FIG. 6A is a flowchart illustrating a computerized method of determining one or more details of a strip for a blank layout according to one embodiment of the present invention. Other embodiments may perform this method in a different manner. The method begins at step 601 where progressive die designer 104 is prompted with a Scrap Design user interface 650 as shown in FIG. 6B. Scrap Design user interface 650 allows progressive die designer 104 to design the scrap for the strip. Accordingly, assistant line information is received at step 602. Assistant lines are required to design scrap for the strip and are input by progressive die designer 104 interactively using output device 112 of computer 106.

Scrap edits are received by progressive die design application 118, as indicated by step 604. A scrap design tools section 651 may be utilized to design the scrap for the strip. For example, a whole scrap design button 652 may be used to design the whole scrap, a split scrap design button 653 may be used to split the whole scrap or larger scraps into scraps with simple geometry, two scraps may be merged by utilizing a merge scrap button 654, or progressive die designer 104 may insert user-defined scraps utilizing a user-defined scrap button 655. Other suitable scrap edits may be received, such as deleting a user-defined scrap or moving a scrap. The method continues at step 606 were an overlap for a scrap is received. Progressive die designer 104 may utilize an overlap design section 656 to select an edge of a scrap where an overlap will be added and to enter an appropriate overlap value. An overcut for an overlap may be received at step 608. Progressive die designer 104 may utilize an overcut design section 657 to add overcut corners to a scrap overlap. In this section, progressive die designer 104 selects one end side of an overlap of the specified scrap, enters the parameters of a reasonable overcut, and chooses the Apply button to show the result or the OK button to accept. The method then continues at step 610, as outlined below.

At step 610, progressive die designer 104 is prompted with a Strip Layout user interface 660, an example of which is shown in FIG. 6C. Strip Layout user interface 660 allows progressive die designer 104 to design a strip. Using an “Initialize Strip” tab 661, progressive die designer 104 may input a feed direction for the strip. This feed direction is received by progressive die design application 118, as indicated by step 612. Progressive die design application 118 also receives the number of stations for the strip at step 614. This is also input by progressive die designer 104 utilizing Initialize Strip tab 661. Both the feed direction and the number of stations may be modified at a later time.

At step 616, both laid and unlaid process sub-types and their associated station numbers are listed in a “Layout Process” tab 662. An example of a “Layout Process” tab 662 is shown in FIG. 6C. Utilizing “Layout Process” tab 662, processes and sequence edits are received by progressive die designer 118, as indicated by step 618. This is where progressive die designer 104 may add or delete processes and/or their sub-types for a particular part feature and/or determine a sequence for the process and/or process sub-types. In other words, progressive die designer 104 may specify which process or process sub-type is utilized in a particular station. Referring to FIG. 6C, a pull-down menu 663 may be used to select the part feature. Progressive die design application 118 automatically, based on the part feature selected, lists both the laid and unlaid processes and/or process sub-types and their corresponding station based on rules contained in rules database 120. Progressive die designer 104 may then add or remove processes and/or process sub-types from a laid process list 664 and also select which station a particular process is to be performed.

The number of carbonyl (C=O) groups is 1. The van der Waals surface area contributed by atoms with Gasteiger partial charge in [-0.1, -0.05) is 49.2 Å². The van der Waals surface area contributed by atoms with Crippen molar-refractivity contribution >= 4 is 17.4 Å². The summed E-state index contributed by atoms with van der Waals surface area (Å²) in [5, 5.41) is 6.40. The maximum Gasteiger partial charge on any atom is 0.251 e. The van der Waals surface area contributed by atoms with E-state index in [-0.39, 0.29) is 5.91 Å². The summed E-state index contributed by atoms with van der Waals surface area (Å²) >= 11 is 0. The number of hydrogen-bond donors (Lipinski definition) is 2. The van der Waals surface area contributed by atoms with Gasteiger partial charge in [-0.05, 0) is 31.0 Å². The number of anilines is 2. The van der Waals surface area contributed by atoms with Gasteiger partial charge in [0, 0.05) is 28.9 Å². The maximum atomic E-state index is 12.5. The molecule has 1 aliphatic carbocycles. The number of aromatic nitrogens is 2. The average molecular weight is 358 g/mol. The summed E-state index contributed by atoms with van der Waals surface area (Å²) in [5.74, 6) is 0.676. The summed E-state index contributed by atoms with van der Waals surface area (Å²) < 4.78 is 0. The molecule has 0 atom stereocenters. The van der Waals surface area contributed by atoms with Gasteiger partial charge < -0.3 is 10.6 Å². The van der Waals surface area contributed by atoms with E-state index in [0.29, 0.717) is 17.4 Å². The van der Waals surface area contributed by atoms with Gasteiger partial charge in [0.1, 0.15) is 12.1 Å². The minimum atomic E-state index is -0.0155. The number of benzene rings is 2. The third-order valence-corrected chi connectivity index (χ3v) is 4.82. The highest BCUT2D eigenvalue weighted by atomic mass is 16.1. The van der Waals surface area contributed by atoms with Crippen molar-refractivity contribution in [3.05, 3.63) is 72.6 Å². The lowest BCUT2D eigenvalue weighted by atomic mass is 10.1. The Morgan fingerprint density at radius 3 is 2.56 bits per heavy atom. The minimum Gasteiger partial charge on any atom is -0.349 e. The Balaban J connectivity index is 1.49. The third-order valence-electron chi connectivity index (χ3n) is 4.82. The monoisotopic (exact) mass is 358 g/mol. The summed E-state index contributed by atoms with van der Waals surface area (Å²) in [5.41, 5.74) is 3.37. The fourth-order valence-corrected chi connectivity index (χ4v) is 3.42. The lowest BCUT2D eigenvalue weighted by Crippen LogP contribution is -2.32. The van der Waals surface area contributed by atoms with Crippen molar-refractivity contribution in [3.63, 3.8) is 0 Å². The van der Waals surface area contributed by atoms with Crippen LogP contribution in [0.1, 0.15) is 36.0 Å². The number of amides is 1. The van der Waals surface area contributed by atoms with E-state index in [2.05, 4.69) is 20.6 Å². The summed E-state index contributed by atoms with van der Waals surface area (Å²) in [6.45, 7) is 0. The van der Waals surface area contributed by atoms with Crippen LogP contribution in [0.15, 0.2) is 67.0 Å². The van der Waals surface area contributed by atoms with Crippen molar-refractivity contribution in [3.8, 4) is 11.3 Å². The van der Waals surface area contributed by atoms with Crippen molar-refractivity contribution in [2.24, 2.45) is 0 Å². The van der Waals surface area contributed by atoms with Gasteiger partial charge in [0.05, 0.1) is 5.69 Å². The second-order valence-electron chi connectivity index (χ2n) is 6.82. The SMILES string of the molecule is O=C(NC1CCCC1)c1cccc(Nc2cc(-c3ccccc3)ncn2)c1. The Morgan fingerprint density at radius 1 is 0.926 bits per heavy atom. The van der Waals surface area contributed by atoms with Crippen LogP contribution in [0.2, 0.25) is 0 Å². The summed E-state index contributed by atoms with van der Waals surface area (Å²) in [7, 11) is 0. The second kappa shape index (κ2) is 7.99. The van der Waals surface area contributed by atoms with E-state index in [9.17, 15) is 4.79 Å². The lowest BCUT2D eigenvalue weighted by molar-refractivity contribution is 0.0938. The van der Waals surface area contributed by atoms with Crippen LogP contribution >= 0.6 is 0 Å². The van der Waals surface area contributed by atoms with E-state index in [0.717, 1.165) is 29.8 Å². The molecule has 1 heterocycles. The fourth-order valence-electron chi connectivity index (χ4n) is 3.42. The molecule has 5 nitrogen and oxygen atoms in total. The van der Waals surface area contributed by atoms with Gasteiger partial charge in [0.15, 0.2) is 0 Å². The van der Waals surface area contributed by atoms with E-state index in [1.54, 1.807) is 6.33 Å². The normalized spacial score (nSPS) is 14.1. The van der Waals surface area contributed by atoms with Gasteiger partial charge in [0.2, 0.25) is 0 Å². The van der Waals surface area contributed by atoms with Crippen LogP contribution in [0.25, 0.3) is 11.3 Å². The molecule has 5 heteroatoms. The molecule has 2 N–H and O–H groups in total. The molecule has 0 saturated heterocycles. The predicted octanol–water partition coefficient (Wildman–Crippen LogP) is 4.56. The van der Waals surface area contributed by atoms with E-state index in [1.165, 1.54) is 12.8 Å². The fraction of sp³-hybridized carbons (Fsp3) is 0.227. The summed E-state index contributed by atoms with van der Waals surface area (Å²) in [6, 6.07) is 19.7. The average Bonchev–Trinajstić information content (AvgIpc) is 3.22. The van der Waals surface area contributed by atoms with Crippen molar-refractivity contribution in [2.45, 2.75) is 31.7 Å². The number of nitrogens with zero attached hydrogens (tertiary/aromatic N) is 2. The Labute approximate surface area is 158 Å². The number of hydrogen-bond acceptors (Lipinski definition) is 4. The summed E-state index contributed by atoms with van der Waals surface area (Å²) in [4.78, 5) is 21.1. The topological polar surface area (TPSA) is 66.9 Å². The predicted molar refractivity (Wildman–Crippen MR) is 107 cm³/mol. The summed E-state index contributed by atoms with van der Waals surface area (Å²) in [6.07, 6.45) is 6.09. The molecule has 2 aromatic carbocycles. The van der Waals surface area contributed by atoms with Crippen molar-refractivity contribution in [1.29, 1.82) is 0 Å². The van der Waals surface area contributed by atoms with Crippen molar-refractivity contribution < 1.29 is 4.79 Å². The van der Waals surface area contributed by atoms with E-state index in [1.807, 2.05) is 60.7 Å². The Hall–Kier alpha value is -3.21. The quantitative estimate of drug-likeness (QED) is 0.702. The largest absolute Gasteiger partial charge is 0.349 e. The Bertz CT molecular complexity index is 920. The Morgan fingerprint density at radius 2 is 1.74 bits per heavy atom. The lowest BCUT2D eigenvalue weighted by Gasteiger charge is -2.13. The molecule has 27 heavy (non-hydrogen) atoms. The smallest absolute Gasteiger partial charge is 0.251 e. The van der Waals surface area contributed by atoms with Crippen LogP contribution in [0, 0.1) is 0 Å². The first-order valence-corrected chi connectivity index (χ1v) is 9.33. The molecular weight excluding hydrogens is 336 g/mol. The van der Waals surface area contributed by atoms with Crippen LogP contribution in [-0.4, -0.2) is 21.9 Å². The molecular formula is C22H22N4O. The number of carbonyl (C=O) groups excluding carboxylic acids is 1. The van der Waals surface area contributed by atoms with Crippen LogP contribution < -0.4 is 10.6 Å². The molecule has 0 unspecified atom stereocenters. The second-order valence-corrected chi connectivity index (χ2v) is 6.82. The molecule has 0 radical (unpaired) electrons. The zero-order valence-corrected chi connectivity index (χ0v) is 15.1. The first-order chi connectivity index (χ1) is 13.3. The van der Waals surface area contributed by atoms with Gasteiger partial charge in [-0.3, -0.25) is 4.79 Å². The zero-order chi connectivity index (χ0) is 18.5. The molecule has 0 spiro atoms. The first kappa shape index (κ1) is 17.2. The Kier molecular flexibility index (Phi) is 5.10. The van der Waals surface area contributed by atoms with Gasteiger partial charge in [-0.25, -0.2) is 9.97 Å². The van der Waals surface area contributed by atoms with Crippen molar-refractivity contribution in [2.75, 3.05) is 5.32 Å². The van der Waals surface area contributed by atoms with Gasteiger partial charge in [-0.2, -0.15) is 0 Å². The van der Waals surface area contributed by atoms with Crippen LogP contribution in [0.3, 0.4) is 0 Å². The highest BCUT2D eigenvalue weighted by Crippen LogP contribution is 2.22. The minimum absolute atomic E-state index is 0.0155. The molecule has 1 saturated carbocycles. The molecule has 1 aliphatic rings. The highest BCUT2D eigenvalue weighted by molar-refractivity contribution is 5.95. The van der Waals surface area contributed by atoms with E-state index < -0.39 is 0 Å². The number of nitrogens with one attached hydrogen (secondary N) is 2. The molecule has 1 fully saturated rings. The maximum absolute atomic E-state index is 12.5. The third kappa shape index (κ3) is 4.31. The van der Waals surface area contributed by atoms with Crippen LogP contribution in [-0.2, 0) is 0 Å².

The method continues at step 620 where station edits are received by progressive die design application 118. This may include moving a station via a “Move” button 665 and/or inserting an idle station by utilizing an “Insert Idle” button 666. The method then continues at step 622 where a strip layout is determined by progressive die design application 118. A “Load Design” button 667 may be utilized for this strip layout. A particular strip layout may be stored in blank and strip database 126 at step 624 by utilizing a “Save Design” button 668 as shown.

Once the strip layout is designed by via Strip Layout user interface 660, a simulation of the operations of the processes on the strip is executed by progressive die design application 118. In one embodiment, this simulation is carried out in three-dimensions (“3-D”) so that progressive die designer 104 may be alerted to any potential interferences or any other problems associated with the processes and/or their associated operations when forming features in the part. Based on this simulation, progressive die designer 104 may modify the process sub-types and/or their operations by utilizing Strip Layout user interface 660. These modifications are received, as indicated by step 628, by progressive die design application 118 before another simulation is run. This simulation avoids having to actually construct a physical progressive die to determine any interferences or other problems, which saves considerable time and money in designing a progressive die. Another important advantage is that a 3-D simulation is much more useful to progressive die designer 104 because it is much easier to view and evaluate things, such as a strip, in three dimensions than it is in two dimensions.